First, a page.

The six-million-dollar-woman – How I built a successful startup
Seven years into my marriage, I began a startup in Silicon Valley. Nine years into it, the IPO netted me over six million dollars.
My assets? I had a college degree, two small boys, and a loving, supportive husband. Oh yeah, and an idea I believed in – a lesson-recording device for teachers that followed whoever was speaking. It was simple and unexciting, but I knew it would sell because I know what good teachers want.Teachers don’t have money, but schools and universities do. Money is tight and ideas that can add value – bang for buck – to the classroom will sell. And the market is huge.
These are some lessons I learned in helping others learn theirs.
Make it a priority
First, make your startup a priority. Use every available minute to work on your idea. You’re going to work evenings and weekends, but you’ve got to find a way, to borrow from Kipling, to “fill the unforgiving minute with sixty seconds worth of distance run.”
I commuted to my day job at a mid-level software marketing company. That gave me hours a week to listen to audiobooks and lectures on business. My husband and I watched TED talks and programs on business in the evenings after putting the boys to bed. (That my husband was a product manager at another company didn’t hurt, either. The evening time was no sacrifice for him and it gave us yet another common interest that strengthened our relationship.) I turned my interest into an obsession.
These days, education is not about degrees or classes taken at brick-and-mortal schools. Especially in Silicon Valley, where entrepreneurs are looking for the unusual. They want creative talent that has taken a path outside the standard curriculum vitae of college and business school.
Minimize your time in traffic
Commuting is a huge waste of time. Moreover, it is exhausting. You need your brain to be fresh if you want to stay motivated and turn out quality work. I recommend that anyone seeking to optimize their available work time try to find a day job that is either close to where they live or allows them the chance to work from home. It is estimated that the average worker spends 200 hours each year driving to and from work. What else could you be doing with that time?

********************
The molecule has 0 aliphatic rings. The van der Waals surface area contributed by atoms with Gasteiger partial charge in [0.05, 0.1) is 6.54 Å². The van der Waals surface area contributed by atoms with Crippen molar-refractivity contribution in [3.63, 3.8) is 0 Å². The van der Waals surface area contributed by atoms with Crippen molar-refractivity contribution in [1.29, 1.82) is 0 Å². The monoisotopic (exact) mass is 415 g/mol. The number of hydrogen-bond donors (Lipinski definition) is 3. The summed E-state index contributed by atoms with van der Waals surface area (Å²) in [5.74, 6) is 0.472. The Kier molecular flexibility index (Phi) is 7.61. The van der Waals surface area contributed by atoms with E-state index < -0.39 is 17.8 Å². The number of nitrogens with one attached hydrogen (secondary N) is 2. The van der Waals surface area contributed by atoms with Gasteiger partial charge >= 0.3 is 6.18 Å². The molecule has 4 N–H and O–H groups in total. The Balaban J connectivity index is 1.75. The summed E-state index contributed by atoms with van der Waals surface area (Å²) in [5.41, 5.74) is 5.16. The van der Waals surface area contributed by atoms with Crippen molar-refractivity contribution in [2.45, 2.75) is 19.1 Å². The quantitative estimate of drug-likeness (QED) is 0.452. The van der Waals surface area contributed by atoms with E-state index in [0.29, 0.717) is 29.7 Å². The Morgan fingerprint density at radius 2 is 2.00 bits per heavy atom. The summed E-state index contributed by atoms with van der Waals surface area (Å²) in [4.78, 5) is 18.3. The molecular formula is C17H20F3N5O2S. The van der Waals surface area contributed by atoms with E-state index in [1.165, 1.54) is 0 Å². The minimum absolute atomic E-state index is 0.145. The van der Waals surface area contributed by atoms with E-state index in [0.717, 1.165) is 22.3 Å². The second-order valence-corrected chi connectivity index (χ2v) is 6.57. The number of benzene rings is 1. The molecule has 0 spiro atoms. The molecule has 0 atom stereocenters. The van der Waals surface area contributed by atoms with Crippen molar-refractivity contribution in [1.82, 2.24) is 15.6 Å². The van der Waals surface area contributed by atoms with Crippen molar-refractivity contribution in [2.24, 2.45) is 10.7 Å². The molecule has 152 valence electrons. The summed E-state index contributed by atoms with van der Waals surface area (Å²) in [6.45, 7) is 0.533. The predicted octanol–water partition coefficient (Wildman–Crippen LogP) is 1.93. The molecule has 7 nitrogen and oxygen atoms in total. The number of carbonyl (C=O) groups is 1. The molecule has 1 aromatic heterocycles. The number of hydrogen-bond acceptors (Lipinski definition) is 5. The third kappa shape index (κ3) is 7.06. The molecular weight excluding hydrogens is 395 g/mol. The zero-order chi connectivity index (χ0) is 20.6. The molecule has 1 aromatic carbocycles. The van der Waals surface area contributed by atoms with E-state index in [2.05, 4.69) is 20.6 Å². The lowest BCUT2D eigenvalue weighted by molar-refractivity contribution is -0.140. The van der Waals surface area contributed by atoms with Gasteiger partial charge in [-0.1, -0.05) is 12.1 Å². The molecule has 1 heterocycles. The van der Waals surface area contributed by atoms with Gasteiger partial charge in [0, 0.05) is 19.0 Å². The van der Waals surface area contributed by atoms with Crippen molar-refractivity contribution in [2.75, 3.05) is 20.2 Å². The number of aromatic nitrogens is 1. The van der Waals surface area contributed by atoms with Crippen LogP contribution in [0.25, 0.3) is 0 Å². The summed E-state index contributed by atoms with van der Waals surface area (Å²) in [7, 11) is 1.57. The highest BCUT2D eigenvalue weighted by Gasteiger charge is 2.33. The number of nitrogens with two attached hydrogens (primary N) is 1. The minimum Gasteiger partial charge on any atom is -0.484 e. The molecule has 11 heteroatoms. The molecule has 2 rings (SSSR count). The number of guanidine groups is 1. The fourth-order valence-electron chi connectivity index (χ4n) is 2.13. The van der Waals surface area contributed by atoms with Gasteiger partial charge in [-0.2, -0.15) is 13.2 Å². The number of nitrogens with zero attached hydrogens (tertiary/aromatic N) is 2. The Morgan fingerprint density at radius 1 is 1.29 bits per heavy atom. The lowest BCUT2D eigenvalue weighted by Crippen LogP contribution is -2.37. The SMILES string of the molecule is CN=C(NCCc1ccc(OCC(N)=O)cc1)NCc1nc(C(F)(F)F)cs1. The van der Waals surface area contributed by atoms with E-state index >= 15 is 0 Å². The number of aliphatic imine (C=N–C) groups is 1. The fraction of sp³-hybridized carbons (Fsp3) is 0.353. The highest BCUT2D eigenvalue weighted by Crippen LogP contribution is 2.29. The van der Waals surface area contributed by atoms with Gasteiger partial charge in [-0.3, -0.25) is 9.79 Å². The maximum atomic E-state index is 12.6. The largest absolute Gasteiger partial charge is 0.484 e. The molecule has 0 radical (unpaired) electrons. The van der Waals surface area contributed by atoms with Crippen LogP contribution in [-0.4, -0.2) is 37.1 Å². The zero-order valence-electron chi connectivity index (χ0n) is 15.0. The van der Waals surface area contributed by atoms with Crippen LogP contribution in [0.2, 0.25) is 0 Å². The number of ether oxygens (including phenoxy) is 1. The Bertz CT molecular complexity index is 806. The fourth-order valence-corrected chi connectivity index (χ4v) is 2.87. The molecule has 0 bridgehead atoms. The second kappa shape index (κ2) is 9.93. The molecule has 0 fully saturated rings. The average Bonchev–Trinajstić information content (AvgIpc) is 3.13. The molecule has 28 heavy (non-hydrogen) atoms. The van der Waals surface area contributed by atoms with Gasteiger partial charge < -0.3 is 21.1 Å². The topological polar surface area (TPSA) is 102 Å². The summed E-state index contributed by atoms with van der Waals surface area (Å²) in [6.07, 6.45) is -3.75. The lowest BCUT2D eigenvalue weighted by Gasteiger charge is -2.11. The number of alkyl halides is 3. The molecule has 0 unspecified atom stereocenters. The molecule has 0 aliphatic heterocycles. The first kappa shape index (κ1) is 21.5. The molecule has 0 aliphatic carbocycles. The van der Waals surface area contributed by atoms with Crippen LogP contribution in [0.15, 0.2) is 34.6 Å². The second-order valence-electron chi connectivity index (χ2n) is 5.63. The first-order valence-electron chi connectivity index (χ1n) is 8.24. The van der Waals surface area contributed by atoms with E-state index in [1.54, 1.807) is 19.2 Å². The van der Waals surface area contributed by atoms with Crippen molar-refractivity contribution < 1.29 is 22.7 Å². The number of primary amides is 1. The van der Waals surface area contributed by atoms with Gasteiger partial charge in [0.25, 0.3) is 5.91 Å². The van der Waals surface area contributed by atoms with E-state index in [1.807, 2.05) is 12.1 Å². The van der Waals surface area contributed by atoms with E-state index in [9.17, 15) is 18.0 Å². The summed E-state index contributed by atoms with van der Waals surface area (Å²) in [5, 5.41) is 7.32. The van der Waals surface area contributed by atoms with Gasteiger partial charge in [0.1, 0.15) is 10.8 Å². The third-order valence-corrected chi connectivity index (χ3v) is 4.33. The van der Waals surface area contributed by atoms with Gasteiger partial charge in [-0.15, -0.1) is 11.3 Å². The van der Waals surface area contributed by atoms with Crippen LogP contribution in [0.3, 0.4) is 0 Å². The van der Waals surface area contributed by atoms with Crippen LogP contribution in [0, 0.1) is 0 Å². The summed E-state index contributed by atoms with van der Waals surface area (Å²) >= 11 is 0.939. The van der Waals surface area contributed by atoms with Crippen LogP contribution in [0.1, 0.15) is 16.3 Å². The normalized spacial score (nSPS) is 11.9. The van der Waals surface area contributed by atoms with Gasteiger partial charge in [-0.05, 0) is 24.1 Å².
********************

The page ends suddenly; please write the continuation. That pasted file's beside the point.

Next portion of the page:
Borrow from others
Nothing today is an individual effort. Most ideas, even the original ones, come from the interaction of several brains. For my idea, I needed technology that interfaced with video recorders and motion sensors. I’m not sure I could have created what I needed myself, but I was sure someone else somewhere had. I spent wiser hours looking for what was out there that I needed rather than trying to figure out the details myself.
Be in a hurry
Time is of the essence. Good ideas will eventually be discovered and you have to get yours out there fast before someone else does. Creating goals and a timeline will help you combat the tendency to put things off. If you don’t do it now, it’s not going to ever get done.
I needed to find someone who had built startups before and who would believe in my idea as passionately as I did. And who perhaps had access to the investors I would need. For me, that meant networking with the parents of the kids my boys went to school with. I mean, hey! This is Silicon Valley. Everybody who isn’t doing a startup knows someone who is.